Die letzten 5 Focus-News des innovations-reports im Überblick:

Im Focus: Nanoparticles help with malaria diagnosis – new rapid test in development

The WHO reports an estimated 429,000 malaria deaths each year. The disease mostly affects tropical and subtropical regions and in particular the African continent. The Fraunhofer Institute for Silicate Research ISC teamed up with the Fraunhofer Institute for Molecular Biology and Applied Ecology IME and the Institute of Tropical Medicine at the University of Tübingen for a new test method to detect malaria parasites in blood. The idea of the research project “NanoFRET” is to develop a highly sensitive and reliable rapid diagnostic test so that patient treatment can begin as early as possible.

Malaria is caused by parasites transmitted by mosquito bite. The most dangerous form of malaria is malaria tropica. Left untreated, it is fatal in most cases....

Im Focus: A “cosmic snake” reveals the structure of remote galaxies

The formation of stars in distant galaxies is still largely unexplored. For the first time, astron-omers at the University of Geneva have now been able to closely observe a star system six billion light-years away. In doing so, they are confirming earlier simulations made by the University of Zurich. One special effect is made possible by the multiple reflections of images that run through the cosmos like a snake.

Today, astronomers have a pretty accurate idea of how stars were formed in the recent cosmic past. But do these laws also apply to older galaxies? For around a...

Im Focus: Visual intelligence is not the same as IQ

Just because someone is smart and well-motivated doesn't mean he or she can learn the visual skills needed to excel at tasks like matching fingerprints, interpreting medical X-rays, keeping track of aircraft on radar displays or forensic face matching.

That is the implication of a new study which shows for the first time that there is a broad range of differences in people's visual ability and that these...

Im Focus: Novel Nano-CT device creates high-resolution 3D-X-rays of tiny velvet worm legs

Computer Tomography (CT) is a standard procedure in hospitals, but so far, the technology has not been suitable for imaging extremely small objects. In PNAS, a team from the Technical University of Munich (TUM) describes a Nano-CT device that creates three-dimensional x-ray images at resolutions up to 100 nanometers. The first test application: Together with colleagues from the University of Kassel and Helmholtz-Zentrum Geesthacht the researchers analyzed the locomotory system of a velvet worm.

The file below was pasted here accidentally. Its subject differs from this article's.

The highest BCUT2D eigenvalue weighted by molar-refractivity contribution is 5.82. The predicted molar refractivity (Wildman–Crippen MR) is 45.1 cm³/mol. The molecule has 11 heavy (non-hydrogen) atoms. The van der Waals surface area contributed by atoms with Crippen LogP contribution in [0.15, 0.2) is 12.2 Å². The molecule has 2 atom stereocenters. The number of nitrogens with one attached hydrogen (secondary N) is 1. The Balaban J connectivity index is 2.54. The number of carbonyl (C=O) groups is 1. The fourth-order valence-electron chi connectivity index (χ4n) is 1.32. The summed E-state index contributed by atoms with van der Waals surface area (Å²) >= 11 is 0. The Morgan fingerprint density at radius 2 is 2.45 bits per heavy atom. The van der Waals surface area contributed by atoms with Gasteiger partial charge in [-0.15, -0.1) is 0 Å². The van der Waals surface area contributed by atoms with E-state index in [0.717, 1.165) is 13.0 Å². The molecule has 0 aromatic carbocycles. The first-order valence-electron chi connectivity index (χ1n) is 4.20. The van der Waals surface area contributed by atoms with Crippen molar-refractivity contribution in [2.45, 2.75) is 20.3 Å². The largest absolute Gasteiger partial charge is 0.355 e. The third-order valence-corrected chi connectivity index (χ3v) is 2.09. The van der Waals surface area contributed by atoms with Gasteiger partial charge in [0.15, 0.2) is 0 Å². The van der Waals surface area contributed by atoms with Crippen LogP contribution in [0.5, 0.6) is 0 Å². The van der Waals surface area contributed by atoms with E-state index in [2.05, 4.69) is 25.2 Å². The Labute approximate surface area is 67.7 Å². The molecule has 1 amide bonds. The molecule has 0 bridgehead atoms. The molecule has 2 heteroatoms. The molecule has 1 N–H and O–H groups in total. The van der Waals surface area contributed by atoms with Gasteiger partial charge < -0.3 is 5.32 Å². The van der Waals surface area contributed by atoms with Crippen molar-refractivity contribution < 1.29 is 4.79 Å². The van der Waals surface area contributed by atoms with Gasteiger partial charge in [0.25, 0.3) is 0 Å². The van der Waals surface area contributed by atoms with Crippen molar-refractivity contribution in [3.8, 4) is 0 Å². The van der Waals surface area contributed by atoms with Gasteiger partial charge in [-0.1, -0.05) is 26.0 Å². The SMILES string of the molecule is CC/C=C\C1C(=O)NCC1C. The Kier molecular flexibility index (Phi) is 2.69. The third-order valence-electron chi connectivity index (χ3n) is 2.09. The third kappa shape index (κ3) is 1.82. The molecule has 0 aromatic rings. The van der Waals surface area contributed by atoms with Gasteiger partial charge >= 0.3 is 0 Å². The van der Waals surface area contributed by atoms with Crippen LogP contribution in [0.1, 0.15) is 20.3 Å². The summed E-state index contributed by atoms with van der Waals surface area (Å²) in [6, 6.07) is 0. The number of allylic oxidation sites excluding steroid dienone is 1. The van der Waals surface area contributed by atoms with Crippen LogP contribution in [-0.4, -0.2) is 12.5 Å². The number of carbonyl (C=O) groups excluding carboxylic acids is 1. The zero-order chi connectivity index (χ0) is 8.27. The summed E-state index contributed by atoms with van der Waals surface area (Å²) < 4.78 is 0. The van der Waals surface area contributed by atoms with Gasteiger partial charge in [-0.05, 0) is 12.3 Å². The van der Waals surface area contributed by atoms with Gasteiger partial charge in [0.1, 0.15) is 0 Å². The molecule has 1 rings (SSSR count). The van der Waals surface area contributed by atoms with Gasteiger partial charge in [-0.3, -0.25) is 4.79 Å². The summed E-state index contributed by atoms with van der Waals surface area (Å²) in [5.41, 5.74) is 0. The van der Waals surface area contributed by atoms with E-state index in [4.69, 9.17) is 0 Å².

During a CT analysis, the object under investigation is x-rayed and a detector measures the respective amount of radiation absorbed from various angles....

Im Focus: Researchers Develop Data Bus for Quantum Computer

The quantum world is fragile; error correction codes are needed to protect the information stored in a quantum object from the deteriorating effects of noise. Quantum physicists in Innsbruck have developed a protocol to pass quantum information between differently encoded building blocks of a future quantum computer, such as processors and memories. Scientists may use this protocol in the future to build a data bus for quantum computers. The researchers have published their work in the journal Nature Communications.

Future quantum computers will be able to solve problems where conventional computers fail today. We are still far away from any large-scale implementation,...

All Focus news of the innovation-report >>>

Anzeige

Anzeige

Event News

Ecology Across Borders: International conference brings together 1,500 ecologists

15.11.2017 | Event News

Road into laboratory: Users discuss biaxial fatigue-testing for car and truck wheel

15.11.2017 | Event News

#Berlin5GWeek: The right network for Industry 4.0

30.10.2017 | Event News

 
Latest News

UCLA engineers use deep learning to reconstruct holograms and improve optical microscopy

22.11.2017 | Medical Engineering

Watching atoms move in hybrid perovskite crystals reveals clues to improving solar cells

22.11.2017 | Materials Sciences

New study points the way to therapy for rare cancer that targets the young

22.11.2017 | Health and Medicine

VideoLinks
B2B-VideoLinks
More VideoLinks >>>